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News Hybrid Memory Cube specification gets finalised

Discussion in 'Article Discussion' started by Gareth Halfacree, 3 Apr 2013.

  1. Gareth Halfacree

    Gareth Halfacree WIIGII! Staff Administrator Super Moderator Moderator

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  2. alpaca

    alpaca llama eats dremel

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    A standard does not a product make, young padawan.
     
  3. Gareth Halfacree

    Gareth Halfacree WIIGII! Staff Administrator Super Moderator Moderator

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    And where, pray tell, do I claim it does?

    Samsung, Micron and Hynix have all committed to producing HMC hardware commercially. That makes a product, patronising Jedi. :p
     
  4. Marquee

    Marquee Mac Pro Modder

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    I am glad to see the future is looking good. So for fast memory for the mass, will be great for gamers alike.
     
  5. forum_user

    forum_user forum_title

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    I can see the potential in these advances, but say it was to become available this year, how will our real experiences be improved? Will we see those 10x benefits? Would there be something in our machines to cripple that increase in memory speeds? Asking as a gamer, rather than folder :p
     
  6. Kacela

    Kacela New Member

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    Hopefully, one of the manufacturers will re-implement an architecture utilized by Silicon Graphics in the 1990s; where the memory <i>was itself</i> the system buss, thereby having a throughput latency of near-zero. All components connected to each-other through the "memory buss".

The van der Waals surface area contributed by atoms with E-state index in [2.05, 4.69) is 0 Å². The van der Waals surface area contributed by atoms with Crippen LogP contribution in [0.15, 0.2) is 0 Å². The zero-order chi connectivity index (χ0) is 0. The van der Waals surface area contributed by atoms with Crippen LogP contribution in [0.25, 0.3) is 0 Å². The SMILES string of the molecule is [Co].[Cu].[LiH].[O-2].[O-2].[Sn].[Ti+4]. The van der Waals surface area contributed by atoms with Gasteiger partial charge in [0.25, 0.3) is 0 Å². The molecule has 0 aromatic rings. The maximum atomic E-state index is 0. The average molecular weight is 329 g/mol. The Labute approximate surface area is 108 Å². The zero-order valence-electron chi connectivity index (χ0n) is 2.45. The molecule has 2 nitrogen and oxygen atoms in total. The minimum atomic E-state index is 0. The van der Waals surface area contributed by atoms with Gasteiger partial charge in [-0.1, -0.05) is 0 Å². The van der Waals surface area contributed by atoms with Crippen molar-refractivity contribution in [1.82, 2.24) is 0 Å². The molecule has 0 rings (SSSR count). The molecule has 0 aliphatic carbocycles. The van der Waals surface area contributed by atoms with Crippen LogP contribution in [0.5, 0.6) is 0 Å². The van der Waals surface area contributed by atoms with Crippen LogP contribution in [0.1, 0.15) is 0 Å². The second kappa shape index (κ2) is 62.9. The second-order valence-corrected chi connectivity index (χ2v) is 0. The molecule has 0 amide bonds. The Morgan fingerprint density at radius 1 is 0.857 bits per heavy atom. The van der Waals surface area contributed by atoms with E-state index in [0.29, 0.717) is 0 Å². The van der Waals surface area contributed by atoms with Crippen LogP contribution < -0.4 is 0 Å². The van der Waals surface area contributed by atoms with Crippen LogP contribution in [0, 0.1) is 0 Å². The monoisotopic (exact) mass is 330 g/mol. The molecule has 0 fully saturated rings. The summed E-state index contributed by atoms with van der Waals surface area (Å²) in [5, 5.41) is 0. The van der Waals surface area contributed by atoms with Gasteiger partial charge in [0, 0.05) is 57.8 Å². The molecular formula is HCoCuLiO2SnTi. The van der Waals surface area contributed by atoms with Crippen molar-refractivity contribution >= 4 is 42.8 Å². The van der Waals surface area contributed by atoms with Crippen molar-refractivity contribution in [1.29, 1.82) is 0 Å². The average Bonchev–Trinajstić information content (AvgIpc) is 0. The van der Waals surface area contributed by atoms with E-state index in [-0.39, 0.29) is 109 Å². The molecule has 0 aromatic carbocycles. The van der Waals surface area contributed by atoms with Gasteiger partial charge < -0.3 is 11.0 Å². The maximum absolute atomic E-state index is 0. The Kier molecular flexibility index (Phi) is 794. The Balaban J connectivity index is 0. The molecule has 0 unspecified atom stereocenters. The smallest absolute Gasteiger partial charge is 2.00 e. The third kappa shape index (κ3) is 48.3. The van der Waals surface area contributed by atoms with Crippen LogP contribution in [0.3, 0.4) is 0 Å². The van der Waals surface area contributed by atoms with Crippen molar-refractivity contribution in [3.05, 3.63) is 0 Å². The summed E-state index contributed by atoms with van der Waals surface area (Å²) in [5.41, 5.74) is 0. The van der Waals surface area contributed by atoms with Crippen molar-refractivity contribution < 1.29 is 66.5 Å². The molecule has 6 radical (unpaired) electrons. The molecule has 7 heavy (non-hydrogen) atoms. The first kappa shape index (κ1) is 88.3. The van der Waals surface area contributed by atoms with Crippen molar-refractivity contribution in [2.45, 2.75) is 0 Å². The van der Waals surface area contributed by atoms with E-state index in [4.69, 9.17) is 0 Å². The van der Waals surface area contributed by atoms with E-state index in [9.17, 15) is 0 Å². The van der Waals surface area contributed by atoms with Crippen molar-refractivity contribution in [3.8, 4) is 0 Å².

I'm very excited to see if this prospect comes about with "3D" memory technology like this!
     
  7. jb0

    jb0 Active Member

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    It might not be immediately evident, but you WILL see a difference. RAM access is a HUGE bottleneck right now, just because RAM runs so much slower than the processor. It's why processors have large internal caches, and why cache misses are so devastating to performance.

    Interestingly, in the dawn of time back in the 70s and 80s, RAM was far faster than processors. To the extent that some processor designs designated a portion of RAM to use as CPU registers because there was no speed penalty to it and you could implement an arbitrarily large number of registers that way.
     
  8. fluxtatic

    fluxtatic New Member

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    Now this I like the sound of. So, what are the odds something like this might become practical once the 2.0 or 3.0 spec comes along? I don't see processors getting hugely faster, and I have to wonder if Intel can keep the pace of ever-increasing IPC up...

    At any rate, it's things like this that sort of make me hope I live to be 100, just to see what the tech landscape looks like (assuming I'm in any sort of shape to comprehend it by then.)
     
  9. ModSquid

    ModSquid Member

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    I heard that by the time we're a hundred, we'll have moved to socket type LB (Lamby Bridge), whereby the vat-cloned brains of lambs will be wired directly to the motherboards. System memory and processor on one chip (or chop, at least). Cooling will be provided by a small child with a palm frond.

    Obviously, at that time, they will be back to working on miniaturisation.
     
  10. yougotkicked

    yougotkicked A.K.A. YGKtech

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    If I were to venture a guess, I'd say we could see this tech in the supercomputer market in 2-5 years. The performance benefits will be substantial, especially in environments where large amounts of data is being processed with poor locality, requiring the repeated loading of data sets from memory. The impacts in the consumer market may be a bit more muted, as engineers have worked hard on caching strategies over the years to try and take memory performance out of the equation whenever possible.

    I think the biggest contribution this has to make for the consumer market will be higher memory density in SSD's. I know this spec is for volatile memory, and therefore not applicable to SSD's, but the refining of 3D circuit printing tech will surely spill over to other sectors in time.
     

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